Boris Johnson ramps up pressure on PM over Brexit and pay

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Boris Johnson has set out a leadership manifesto on the eve of the Conservatives’ annual party conference, positioning himself as the custodian of hard Brexit and champion of low-paid workers.

The Foreign Secretary publicly set down his four Brexit red lines and urged the Prime Minister to lift the minimum wage faster and pay public sector workers more in an interview with The Sun newspaper.

It is the second time in as many weeks that Mr Johnson has publicly challenged Theresa May on the Government’s Brexit policy – interventions that some colleagues have interpreted as an attempt to undermine her authority.

In an interview ahead of party conference, Mr Johnson said the transition period must last “not a second more” that two years.

His remarks go beyond the Cabinet position agreed ahead of Mrs May’s Florence speech last week, where she endorsed a transition period and confirmed Britain would pay tens of billions into the EU budget during that time.

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Mrs May said the transition period should last “about two years”, while her Foreign Secretary has declared that anything longer than 24 months would be “a mistake”.

Mr Johnson told The Sun: “I got that from my own talking to people. Very strongly.

“There can be no monkeying around.

“Am I impatient about it, do I want to get it done as fast as possible? Yes, absolutely.

“Do I want the delay to go on longer than two years? Not a second more.”

Mr Johnson also strayed well beyond his brief as Foreign Secretary as he waded into the debate on pay, calling on the Prime Minister to give millions of public sector workers a good pay rise and lift the minimum wage for the lowest-paid workers.

“I want people to be paid more,” he said. “People get up unbelievably early and they work unbelievably hard, they deserve to be properly paid.”

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The remarks will pile pressure on Theresa May and the Chancellor – already under pressure from Labour and the unions to lift pay.

Mr Johnson’s interventions on the eve of party conference are likely to infuriate Number 10, which has been struggling to keep the Foreign Secretary under control in recent weeks.

His remarks on Brexit and pay come as the Prime Minister tries to shift the party on to different territory, announcing that the Tories must listen to the concerns of younger voters after the “disappointing” election result.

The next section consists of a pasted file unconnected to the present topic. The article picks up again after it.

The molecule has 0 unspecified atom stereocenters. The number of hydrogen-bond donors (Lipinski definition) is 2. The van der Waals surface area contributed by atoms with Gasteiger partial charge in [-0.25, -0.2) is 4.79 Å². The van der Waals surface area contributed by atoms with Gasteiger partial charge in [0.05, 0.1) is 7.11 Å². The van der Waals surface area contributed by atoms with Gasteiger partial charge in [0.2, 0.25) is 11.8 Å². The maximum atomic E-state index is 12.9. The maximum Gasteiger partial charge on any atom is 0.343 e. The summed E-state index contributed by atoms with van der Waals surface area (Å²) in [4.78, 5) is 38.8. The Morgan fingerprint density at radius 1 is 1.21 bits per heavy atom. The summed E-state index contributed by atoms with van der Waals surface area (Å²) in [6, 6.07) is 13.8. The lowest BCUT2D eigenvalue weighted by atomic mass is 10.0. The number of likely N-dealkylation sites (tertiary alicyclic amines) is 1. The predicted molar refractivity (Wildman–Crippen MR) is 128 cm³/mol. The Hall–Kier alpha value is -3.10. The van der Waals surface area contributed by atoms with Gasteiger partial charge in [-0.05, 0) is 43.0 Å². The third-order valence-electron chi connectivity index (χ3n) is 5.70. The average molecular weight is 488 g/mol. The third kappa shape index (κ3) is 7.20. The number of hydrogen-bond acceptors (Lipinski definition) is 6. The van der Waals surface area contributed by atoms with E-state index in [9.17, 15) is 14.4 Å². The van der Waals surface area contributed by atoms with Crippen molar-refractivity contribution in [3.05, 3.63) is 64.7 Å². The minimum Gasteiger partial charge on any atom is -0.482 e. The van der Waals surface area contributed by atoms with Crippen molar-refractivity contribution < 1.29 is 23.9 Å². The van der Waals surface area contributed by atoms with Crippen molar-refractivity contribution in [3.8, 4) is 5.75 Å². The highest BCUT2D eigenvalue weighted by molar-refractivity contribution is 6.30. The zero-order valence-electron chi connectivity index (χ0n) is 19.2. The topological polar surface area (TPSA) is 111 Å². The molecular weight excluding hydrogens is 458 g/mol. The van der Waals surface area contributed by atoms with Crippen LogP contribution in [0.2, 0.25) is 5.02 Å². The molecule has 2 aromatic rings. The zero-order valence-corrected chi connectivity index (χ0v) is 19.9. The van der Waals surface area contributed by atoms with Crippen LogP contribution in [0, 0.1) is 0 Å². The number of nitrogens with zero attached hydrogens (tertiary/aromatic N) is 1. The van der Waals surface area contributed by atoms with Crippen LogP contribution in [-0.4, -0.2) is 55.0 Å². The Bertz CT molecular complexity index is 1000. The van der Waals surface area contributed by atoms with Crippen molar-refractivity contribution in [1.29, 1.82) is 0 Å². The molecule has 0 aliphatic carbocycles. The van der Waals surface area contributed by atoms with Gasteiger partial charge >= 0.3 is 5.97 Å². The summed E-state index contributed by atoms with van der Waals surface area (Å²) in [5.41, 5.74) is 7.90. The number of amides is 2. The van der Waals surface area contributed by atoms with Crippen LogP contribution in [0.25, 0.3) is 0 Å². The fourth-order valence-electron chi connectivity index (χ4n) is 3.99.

Number 10 – rather like the Labour leadership – want to keep Brexit off the agenda at party conference, and instead focus on domestic issues.

“This week we’ll be setting out our road to a better future for you and your family,” Mrs May will tell delegates in Manchester.

“Yes, we have to get the best Brexit deal – but we must also take action here at home to make this a fairer place to live for ordinary working people.

“The social contract in our country is that the next generation should always have it better than the last. Conservatives have a plan to make that a reality.”

She will also insist that Labour is “simply not fit to govern” and argue that Jeremy Corbyn’s economic approach will leave working people facing “higher taxes and fewer jobs”.

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Mr Johnson said the minimum wage – at £7.50 an hour rising to £9 in 2020 – was “not enough”.

He also said the Government should lift public sector pay by cutting the number of state-employed staff, arguing that there were plenty of jobs in the private sector for the taking.

On Brexit, Mr Johnson said the UK must refuse to accept any new EU rules or European Court of Justice rulings during the transition period – a posiiton that might be legally impossible to deliver – and rule out any further payments to Brussels for all single market access when the transition ends.

He also said the final post-transition deal must not see the UK just copying Brussels rules to ensure easy access to the single market.

The intervention comes just two weeks after the Foreign Secretary penned his own 4,300-word treatise on his vision for a “glorious Brexit”, prompting the Prime Minister to rather tersely remind her Foreign Secretary that it was she in charge of setting Brexit policy… not he.

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